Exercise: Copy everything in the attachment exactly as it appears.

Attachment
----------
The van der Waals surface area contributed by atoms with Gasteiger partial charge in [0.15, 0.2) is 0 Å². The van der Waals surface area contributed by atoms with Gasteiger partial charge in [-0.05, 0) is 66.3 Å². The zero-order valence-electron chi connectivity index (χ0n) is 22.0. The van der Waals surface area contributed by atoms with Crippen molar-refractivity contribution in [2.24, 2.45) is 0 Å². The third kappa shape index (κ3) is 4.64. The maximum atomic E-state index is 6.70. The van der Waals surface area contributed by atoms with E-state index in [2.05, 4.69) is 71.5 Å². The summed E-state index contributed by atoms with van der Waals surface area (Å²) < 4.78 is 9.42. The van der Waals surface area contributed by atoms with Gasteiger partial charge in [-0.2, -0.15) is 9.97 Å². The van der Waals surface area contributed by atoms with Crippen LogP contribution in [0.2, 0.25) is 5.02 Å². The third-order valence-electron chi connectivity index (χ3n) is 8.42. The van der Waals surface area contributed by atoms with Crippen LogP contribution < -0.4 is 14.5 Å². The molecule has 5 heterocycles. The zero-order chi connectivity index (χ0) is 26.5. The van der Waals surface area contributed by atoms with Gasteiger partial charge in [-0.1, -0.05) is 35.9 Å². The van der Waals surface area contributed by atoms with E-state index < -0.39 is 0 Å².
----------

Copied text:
The van der Waals surface area contributed by atoms with Gasteiger partial charge in [0.15, 0.2) is 0 Å². The van der Waals surface area contributed by atoms with Gasteiger partial charge in [-0.05, 0) is 66.3 Å². The zero-order valence-electron chi connectivity index (χ0n) is 22.0. The van der Waals surface area contributed by atoms with Crippen molar-refractivity contribution in [2.24, 2.45) is 0 Å². The third kappa shape index (κ3) is 4.64. The maximum atomic E-state index is 6.70. The van der Waals surface area contributed by atoms with E-state index in [2.05, 4.69) is 71.5 Å². The summed E-state index contributed by atoms with van der Waals surface area (Å²) < 4.78 is 9.42. The van der Waals surface area contributed by atoms with Gasteiger partial charge in [-0.2, -0.15) is 9.97 Å². The van der Waals surface area contributed by atoms with Crippen LogP contribution in [0.2, 0.25) is 5.02 Å². The third-order valence-electron chi connectivity index (χ3n) is 8.42. The van der Waals surface area contributed by atoms with Crippen LogP contribution < -0.4 is 14.5 Å². The molecule has 5 heterocycles. The zero-order chi connectivity index (χ0) is 26.5. The van der Waals surface area contributed by atoms with Gasteiger partial charge in [-0.1, -0.05) is 35.9 Å². The van der Waals surface area contributed by atoms with E-state index < -0.39 is 0 Å².